Wednesday, January 23, 2013

Unschooling truly in a class of its own

Unschooling truly in a class of its own

Andrew Taylor
Arts reporter, Canberra Times

Interview of Lauren Fisher, about her family in New South Wales, and some quotes from Beverley Paine and Penny Lewis.

Sandra Dodd comment: Either this is missing some context, or the professional he interviewed for balance (those professionals never know anything about unschooling) totally contradicted himself. It seems disjoint to me:
A senior lecturer in Monash University's Faculty of Education, Dr David Zyngier, does not support any form of home schooling because the vast majority of parents are not capable of teaching their children to read, write or be numerate.

"Children on their own without external intervention will never learn to read and write or do mathematics, the three most difficult things that any child will ever learn," he said.

"That is why we leave these things to well-educated professionals. That is why we no longer go to witch doctors for medical issues or try and fix our cars, fix faulty electrical systems ourselves."

Dr Zyngier said there is no robust evidence that unschooled children are capable of the same academic achievement as measured by year 12 results. Unschooling has laudable aims, but Dr Zyngier said "powerful learning like these approaches need to be offered in all schools to all children". "But such learning approaches if taking place outside of the school will only be possible in middle-class families," he said.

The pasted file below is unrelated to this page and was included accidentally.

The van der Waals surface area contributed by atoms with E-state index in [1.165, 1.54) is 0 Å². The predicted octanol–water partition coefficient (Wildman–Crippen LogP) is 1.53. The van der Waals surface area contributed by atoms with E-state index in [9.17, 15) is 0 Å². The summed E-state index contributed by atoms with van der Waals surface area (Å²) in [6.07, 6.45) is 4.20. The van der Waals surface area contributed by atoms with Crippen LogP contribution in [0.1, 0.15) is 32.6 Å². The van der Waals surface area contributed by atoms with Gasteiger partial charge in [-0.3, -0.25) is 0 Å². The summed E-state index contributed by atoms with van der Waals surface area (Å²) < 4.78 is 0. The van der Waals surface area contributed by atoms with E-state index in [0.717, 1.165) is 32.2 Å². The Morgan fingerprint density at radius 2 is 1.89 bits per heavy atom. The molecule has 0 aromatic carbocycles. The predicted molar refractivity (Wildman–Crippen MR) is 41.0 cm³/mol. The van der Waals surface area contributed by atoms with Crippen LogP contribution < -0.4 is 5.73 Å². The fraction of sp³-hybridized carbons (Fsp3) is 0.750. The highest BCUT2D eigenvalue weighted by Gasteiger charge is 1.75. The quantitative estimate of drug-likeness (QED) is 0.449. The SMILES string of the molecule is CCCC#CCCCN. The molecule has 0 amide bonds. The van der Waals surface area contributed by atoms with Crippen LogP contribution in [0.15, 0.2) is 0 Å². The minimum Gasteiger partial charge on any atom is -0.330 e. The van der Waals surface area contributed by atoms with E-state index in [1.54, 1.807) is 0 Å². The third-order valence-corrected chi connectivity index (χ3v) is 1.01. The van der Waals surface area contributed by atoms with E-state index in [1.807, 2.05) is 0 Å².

Very many people can repair their own cars and do minor electrical repairs. I wish journalists didn't feel that it created balance to embarrass a professor or psychologist that way. Nearly every article gets some "professional" to embarrass himself or herself that way.


Anonymous said...

This is completey ignorant of true Unschoolers who have done it for VERY many years and are reaping the benefits of children, now adults who are well adjusted, kind , loving compassionate , human beings. They are adults who are living their passions and dreams in an uninhibited way because they were never molded or shaped to be anything but who they are. They were never forced to memorize facts they had no interest in only to regurgitate on a test.
They had Freedom to learn as they lived and live as they learned. They are children who were respected and honored and valued. Their opinions were very important and we, their parents partnered with them to help them achieve their hopes and dreams. They made their decisions of what was important to THEM. Just like we do as adults. The best part is your child is not only your friend growing up~ but remains a very close friend as an adult to the parents who lovingly respected them.
Our adult children have thriving careers, doing what they love and making a good living from it. They volunteer in their community and are still passionate about learning.

Lauren said...

The academic's comment was very weird.
The article seems to be a fluff piece written to fill a gap on the pages. I believed Andrew's story was going to be part of a wider feature on homeschooling — which may still be coming. Homeschoolers across Australia were interviewed recently, and I was only one of them.